Tuesday, 7 August 2007

The Beethoven Delusion

An intense, steely eyed, morose figure crouched over a modern desk lit by a perfunctory lamp. Cigarette smoke invaded all corners of the room. A poster with various markings was clinging onto the nearest wall; bold accusatory letters pronounced; "Life Begins at Fifty- LOSE THAT GUT." Close by, a yellowed page less confidently pronounced, "Smoking is Irrational." He suddenly leapt from his intentionally uncomfortable seat( an aid to clear thinking), triumphantly raising a large sheet in the unhealthy air. He clenched his other fist & devoured whatever was written with his hungry, mad, intellectual eyes. He placed the page back on the desk, clenched his fist again & strode downstairs. Seeing as he's gone, we'll take a closer look at this mysterious sheet.

The Beethoven Delusion
It is my argument that a pious fraud has been perpetrated so as to subject mankind to the most humiliating of intellectual enslavements. I will restrict myself to examining a musical universe known as The Pastoral Symphony, or alternatively Beethoven's Sixth Symphony. The work is the same despite the confusion of the two titles, & both are declared to be the work of an extraordinary genius by the name of Beethoven; someone supposedly far beyond the reach of mere mortals like you & me. Can you feel the insult in this claim? Is it not demeaning to you & I this notion of a higher being inhabiting this legendary realm of genius? You cannot but concur since if we are to accept this higher realm, then our version of reality is a falsehood; an appalling vista not to be countenanced. I have made it my task to refute this vile hypothesis, & I am proud to announce I have succeeded.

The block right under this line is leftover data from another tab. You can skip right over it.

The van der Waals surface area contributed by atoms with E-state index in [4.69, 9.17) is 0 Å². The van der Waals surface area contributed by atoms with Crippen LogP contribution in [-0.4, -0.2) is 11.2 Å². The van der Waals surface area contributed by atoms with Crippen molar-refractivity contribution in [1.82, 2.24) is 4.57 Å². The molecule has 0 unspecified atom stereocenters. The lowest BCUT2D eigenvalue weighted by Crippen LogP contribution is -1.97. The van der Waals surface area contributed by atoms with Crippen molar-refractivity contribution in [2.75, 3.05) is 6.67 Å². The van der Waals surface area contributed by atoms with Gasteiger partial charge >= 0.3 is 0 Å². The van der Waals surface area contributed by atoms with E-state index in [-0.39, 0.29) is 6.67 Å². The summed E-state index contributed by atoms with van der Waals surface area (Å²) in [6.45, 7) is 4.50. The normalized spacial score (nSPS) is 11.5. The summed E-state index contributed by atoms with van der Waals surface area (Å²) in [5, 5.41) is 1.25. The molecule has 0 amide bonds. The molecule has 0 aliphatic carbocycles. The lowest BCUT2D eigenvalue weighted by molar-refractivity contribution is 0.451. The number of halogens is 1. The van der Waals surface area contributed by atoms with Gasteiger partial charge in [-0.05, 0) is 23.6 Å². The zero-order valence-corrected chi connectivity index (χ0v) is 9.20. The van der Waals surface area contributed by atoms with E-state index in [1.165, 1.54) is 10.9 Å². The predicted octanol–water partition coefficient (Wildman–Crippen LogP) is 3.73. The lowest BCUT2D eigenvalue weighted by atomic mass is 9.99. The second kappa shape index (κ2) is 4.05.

In short, what I have discovered is that this alleged work with its wild claims of supposed unfathomable depths ultimately amounts to nothing but the vibration of air moleclues at varying degrees of intensity. There is no need to bring a composer- call him Beethoven, call him anything you like- into the equation; air molecules are sufficient. I have so far restricted my scientific investigations to the Pastoral work, but I am confident that were other alleged works of greatness subjected to the same empirical rigour, then similar conclusions would be reached.

4 comments:

elberry said...

never liked the 6th that much - i'm more an odd numbers man, particularly the 7th and 9th.

like his last string quarters, op in A Minor (op 132) and C sharp Minor (131).

Andrew said...

can't say I'm too familiar with much of his work, but I do love the Pastoral. I'm sure our intense iconoclast would be able to demolish all pretentious claims made for the works you mention if given the time & will.

Neil Forsyth said...

I'm with you Andrew, always had a soft spot for the Pastoral. Not surprised the odd numbers apeal to you El. And minor keys too.

elberry said...

i'm a minor kind of person & happy that way, thank you very much.